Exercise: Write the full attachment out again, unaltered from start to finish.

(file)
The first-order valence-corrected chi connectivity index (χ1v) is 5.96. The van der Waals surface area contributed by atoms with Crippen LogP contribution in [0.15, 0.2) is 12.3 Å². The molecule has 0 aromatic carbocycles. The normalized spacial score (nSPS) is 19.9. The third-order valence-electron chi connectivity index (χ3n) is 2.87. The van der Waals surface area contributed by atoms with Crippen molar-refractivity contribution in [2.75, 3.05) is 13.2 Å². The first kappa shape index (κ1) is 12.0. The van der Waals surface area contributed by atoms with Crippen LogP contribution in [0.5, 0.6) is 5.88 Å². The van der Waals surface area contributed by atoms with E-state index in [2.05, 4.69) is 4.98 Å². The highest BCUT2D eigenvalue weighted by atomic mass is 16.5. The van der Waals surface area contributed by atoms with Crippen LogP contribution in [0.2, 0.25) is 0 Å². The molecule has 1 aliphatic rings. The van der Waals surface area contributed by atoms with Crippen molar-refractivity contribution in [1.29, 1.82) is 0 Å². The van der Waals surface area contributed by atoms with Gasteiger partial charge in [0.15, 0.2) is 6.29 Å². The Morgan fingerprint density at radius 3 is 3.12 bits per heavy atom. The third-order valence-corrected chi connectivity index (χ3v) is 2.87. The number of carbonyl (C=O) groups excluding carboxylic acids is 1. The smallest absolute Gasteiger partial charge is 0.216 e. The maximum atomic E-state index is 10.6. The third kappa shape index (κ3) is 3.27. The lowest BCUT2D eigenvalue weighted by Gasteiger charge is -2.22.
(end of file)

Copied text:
The first-order valence-corrected chi connectivity index (χ1v) is 5.96. The van der Waals surface area contributed by atoms with Crippen LogP contribution in [0.15, 0.2) is 12.3 Å². The molecule has 0 aromatic carbocycles. The normalized spacial score (nSPS) is 19.9. The third-order valence-electron chi connectivity index (χ3n) is 2.87. The van der Waals surface area contributed by atoms with Crippen molar-refractivity contribution in [2.75, 3.05) is 13.2 Å². The first kappa shape index (κ1) is 12.0. The van der Waals surface area contributed by atoms with Crippen LogP contribution in [0.5, 0.6) is 5.88 Å². The van der Waals surface area contributed by atoms with E-state index in [2.05, 4.69) is 4.98 Å². The highest BCUT2D eigenvalue weighted by atomic mass is 16.5. The van der Waals surface area contributed by atoms with Crippen LogP contribution in [0.2, 0.25) is 0 Å². The molecule has 1 aliphatic rings. The van der Waals surface area contributed by atoms with Crippen molar-refractivity contribution in [1.29, 1.82) is 0 Å². The van der Waals surface area contributed by atoms with Gasteiger partial charge in [0.15, 0.2) is 6.29 Å². The Morgan fingerprint density at radius 3 is 3.12 bits per heavy atom. The third-order valence-corrected chi connectivity index (χ3v) is 2.87. The number of carbonyl (C=O) groups excluding carboxylic acids is 1. The smallest absolute Gasteiger partial charge is 0.216 e. The maximum atomic E-state index is 10.6. The third kappa shape index (κ3) is 3.27. The lowest BCUT2D eigenvalue weighted by Gasteiger charge is -2.22.